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RICHARD SIMONETTI v. SCHOOL DISTRICT PHILADELPHIA (11/30/82)

filed: November 30, 1982.

RICHARD SIMONETTI, A MINOR, BY HIS PARENT AND NATURAL GUARDIAN, ALBERTA SIMONETTI, AND ALBERTA SIMONETTI, IN HER OWN RIGHT
v.
SCHOOL DISTRICT OF PHILADELPHIA, APPELLANT



No. 2453 Philadelphia, 1980, Appeal from Judgment of the Court of Common Pleas, Civil Division, of Philadelphia County, No. 1467 November Term, 1974.

COUNSEL

Leon A. Mankowski, Philadelphia, for appellant.

Norman R. Segal, Philadelphia, for appellees.

Wieand, Cirillo and Popovich, JJ. Cirillo, J., files a dissenting opinion.

Author: Wieand

[ 308 Pa. Super. Page 556]

Richard Simonetti, a fifth grade student, returned to the classroom from recess and was struck in the left eye by a pencil which had been propelled from the hand of a classmate when he tripped. The teacher, an employee of the School District of Philadelphia, was outside the classroom, standing at the door, when Simonetti was injured. There she was engaged in monitoring the return of her students

[ 308 Pa. Super. Page 557]

    from recess and talking with another teacher. The student who dropped or threw the pencil and two other students had been required to remain in the classroom during recess as punishment for misbehavior at breakfast. They had been talking with the teacher during the recess period and were instructed to take their seats when the teacher stepped outside the classroom to supervise the return of the students from recess.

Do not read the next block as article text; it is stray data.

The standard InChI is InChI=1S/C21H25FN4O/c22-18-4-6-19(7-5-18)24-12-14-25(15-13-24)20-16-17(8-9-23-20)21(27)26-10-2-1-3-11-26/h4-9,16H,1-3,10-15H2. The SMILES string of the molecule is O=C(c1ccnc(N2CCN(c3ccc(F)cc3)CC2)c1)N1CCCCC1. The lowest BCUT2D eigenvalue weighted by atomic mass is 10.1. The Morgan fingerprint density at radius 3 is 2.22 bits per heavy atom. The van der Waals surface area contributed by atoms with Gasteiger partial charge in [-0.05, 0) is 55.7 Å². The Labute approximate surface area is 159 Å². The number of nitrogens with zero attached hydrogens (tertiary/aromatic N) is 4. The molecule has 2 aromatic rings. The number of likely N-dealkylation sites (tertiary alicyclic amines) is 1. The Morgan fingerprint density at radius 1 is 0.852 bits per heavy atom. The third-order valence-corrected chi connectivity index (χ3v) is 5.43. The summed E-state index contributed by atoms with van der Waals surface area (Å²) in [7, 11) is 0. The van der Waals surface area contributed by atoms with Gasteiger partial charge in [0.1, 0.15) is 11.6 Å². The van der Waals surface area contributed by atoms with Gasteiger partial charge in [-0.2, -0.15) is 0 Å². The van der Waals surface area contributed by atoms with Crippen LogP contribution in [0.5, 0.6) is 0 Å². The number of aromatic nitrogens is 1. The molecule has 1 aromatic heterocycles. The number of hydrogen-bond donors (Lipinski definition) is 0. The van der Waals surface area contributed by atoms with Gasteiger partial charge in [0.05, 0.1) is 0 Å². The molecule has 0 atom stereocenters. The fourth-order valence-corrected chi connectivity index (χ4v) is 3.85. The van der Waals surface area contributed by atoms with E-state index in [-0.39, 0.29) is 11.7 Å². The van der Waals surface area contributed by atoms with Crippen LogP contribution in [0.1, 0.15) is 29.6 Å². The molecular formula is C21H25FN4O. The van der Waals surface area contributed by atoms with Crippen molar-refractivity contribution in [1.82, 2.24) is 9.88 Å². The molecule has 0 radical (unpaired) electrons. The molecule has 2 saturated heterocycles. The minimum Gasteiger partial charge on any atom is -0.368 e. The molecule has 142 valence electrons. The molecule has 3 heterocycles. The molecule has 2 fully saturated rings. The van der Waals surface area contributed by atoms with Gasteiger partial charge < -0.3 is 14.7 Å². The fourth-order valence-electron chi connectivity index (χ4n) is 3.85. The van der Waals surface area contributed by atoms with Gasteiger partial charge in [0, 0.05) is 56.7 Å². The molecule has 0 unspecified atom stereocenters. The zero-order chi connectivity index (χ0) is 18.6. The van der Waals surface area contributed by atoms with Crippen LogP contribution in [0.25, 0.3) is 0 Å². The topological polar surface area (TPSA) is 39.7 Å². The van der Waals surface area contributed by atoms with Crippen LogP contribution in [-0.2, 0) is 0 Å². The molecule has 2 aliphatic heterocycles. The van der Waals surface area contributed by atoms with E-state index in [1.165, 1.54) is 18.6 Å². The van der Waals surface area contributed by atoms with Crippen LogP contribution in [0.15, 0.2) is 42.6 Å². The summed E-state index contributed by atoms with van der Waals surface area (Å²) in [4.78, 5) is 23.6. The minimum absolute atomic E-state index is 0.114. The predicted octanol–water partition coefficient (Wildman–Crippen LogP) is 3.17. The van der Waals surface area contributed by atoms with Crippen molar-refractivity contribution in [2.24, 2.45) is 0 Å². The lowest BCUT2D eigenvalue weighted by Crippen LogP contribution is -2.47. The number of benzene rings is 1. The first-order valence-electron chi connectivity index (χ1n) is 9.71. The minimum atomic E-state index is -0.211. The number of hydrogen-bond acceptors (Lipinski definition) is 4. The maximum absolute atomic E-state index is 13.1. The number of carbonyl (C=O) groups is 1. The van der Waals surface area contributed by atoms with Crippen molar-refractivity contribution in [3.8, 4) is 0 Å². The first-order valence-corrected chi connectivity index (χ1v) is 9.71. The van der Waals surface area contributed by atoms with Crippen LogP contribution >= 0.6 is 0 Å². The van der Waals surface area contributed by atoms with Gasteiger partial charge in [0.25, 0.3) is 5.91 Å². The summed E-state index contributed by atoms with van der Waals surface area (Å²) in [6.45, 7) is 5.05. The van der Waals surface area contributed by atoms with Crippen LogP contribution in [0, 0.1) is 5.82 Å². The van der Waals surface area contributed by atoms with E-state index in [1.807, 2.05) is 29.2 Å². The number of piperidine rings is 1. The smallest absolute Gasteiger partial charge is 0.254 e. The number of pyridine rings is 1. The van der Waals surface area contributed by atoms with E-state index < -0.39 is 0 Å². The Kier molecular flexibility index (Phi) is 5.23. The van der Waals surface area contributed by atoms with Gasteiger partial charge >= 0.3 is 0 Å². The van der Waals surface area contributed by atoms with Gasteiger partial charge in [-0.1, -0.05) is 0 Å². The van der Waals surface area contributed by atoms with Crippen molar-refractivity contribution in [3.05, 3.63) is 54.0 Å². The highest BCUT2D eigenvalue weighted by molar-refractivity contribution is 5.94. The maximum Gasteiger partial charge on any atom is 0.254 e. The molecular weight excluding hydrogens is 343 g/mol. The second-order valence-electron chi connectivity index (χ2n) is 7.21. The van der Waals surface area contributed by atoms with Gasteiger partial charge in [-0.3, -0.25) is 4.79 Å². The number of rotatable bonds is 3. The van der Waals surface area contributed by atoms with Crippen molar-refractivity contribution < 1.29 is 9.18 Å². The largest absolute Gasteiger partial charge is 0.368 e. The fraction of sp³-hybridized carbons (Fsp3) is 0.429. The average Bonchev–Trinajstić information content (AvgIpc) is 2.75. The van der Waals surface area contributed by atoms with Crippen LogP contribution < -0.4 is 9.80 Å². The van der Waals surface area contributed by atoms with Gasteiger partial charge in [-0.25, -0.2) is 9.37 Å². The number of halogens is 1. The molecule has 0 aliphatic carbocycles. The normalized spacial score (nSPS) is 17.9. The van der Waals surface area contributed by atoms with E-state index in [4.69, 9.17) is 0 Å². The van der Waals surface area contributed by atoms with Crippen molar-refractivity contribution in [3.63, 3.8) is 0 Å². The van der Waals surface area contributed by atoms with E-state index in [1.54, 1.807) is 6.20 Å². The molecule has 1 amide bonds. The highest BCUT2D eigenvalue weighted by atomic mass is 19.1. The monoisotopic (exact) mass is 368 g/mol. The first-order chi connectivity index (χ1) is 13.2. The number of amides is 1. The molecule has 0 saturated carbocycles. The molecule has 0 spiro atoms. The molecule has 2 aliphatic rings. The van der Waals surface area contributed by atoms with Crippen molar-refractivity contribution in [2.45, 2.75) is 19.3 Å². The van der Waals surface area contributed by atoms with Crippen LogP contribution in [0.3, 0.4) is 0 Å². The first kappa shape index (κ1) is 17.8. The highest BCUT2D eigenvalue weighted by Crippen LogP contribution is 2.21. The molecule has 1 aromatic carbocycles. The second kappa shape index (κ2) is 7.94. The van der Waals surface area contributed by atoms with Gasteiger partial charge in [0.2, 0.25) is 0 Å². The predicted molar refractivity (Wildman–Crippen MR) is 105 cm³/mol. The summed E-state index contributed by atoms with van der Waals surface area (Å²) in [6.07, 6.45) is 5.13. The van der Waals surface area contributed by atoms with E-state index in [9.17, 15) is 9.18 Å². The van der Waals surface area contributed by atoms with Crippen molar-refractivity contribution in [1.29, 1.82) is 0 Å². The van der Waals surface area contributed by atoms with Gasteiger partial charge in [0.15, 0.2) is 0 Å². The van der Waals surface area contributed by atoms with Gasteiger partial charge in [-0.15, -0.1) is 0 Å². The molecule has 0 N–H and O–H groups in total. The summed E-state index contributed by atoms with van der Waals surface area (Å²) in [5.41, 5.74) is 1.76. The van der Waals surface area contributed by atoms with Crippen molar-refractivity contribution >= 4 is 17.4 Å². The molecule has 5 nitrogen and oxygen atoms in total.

In an action against the School District, it was contended by Simonetti that the teacher had been negligent in failing to provide adequate classroom supervision. The case was tried without a jury, and damages of $15,000 were awarded to the minor plaintiff and his mother. After the School District's exceptions had been dismissed*fn1 and judgment entered on the verdict, this appeal followed.

"'Appellate review of the record of a trial before a judge without a jury is limited to a determination of whether the findings of fact of the court below are supported by competent evidence and whether or not the lower court committed error of law.'" Rubinstein v. J.E. Kunkle Co., 244 Pa. Super. 474, 479, 368 A.2d 819, 822 (1976), quoting E.I. duPont de Nemours & Co., Inc. v. Berm Studios, Inc., 211 Pa. Super. 352, 354, 236 A.2d 555, 556 (1967). In reviewing the sufficiency of the evidence we are required to view the evidence in the light most favorable to the verdict winners. Id., 244 Pa. Superior Ct. at 480, 368 A.2d at 822.

In Bottorf v. Waltz, 245 Pa. Super. 139, 369 A.2d 332 (1976), a case in which a student had been burned when melted wax was spilled on his back, this Court defined the standard of care required of a teacher by quoting from 38 A.L.R.3d 830, 843-846, in part, as follows:

[ 308 Pa. Super. Page 558]

What constitutes proper supervision depends largely upon the circumstances attending the event. Thus, the fact that supervisory personnel present when an accident occurs could conceivably have prevented its occurrence does not necessarily render the school agency liable if the supervisory ...


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